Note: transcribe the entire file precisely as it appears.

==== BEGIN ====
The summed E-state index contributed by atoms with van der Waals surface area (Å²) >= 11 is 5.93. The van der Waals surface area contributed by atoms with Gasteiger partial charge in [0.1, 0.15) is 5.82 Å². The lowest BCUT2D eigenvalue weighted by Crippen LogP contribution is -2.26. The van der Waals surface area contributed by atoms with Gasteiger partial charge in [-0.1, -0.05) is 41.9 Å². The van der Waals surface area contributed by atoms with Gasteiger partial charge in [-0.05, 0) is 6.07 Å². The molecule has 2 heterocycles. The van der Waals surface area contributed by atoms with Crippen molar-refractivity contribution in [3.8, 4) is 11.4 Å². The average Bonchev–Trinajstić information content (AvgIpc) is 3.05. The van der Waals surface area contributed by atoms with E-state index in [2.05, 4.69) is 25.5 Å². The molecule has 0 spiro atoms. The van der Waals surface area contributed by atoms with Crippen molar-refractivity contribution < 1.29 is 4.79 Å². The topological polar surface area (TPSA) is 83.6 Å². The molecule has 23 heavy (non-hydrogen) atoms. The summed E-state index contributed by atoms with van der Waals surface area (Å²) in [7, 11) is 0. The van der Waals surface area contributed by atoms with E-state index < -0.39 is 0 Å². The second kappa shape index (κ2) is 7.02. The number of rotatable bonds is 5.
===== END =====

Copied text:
The summed E-state index contributed by atoms with van der Waals surface area (Å²) >= 11 is 5.93. The van der Waals surface area contributed by atoms with Gasteiger partial charge in [0.1, 0.15) is 5.82 Å². The lowest BCUT2D eigenvalue weighted by Crippen LogP contribution is -2.26. The van der Waals surface area contributed by atoms with Gasteiger partial charge in [-0.1, -0.05) is 41.9 Å². The van der Waals surface area contributed by atoms with Gasteiger partial charge in [-0.05, 0) is 6.07 Å². The molecule has 2 heterocycles. The van der Waals surface area contributed by atoms with Crippen molar-refractivity contribution in [3.8, 4) is 11.4 Å². The average Bonchev–Trinajstić information content (AvgIpc) is 3.05. The van der Waals surface area contributed by atoms with E-state index in [2.05, 4.69) is 25.5 Å². The molecule has 0 spiro atoms. The van der Waals surface area contributed by atoms with Crippen molar-refractivity contribution < 1.29 is 4.79 Å². The topological polar surface area (TPSA) is 83.6 Å². The molecule has 23 heavy (non-hydrogen) atoms. The summed E-state index contributed by atoms with van der Waals surface area (Å²) in [7, 11) is 0. The van der Waals surface area contributed by atoms with E-state index < -0.39 is 0 Å². The second kappa shape index (κ2) is 7.02. The number of rotatable bonds is 5.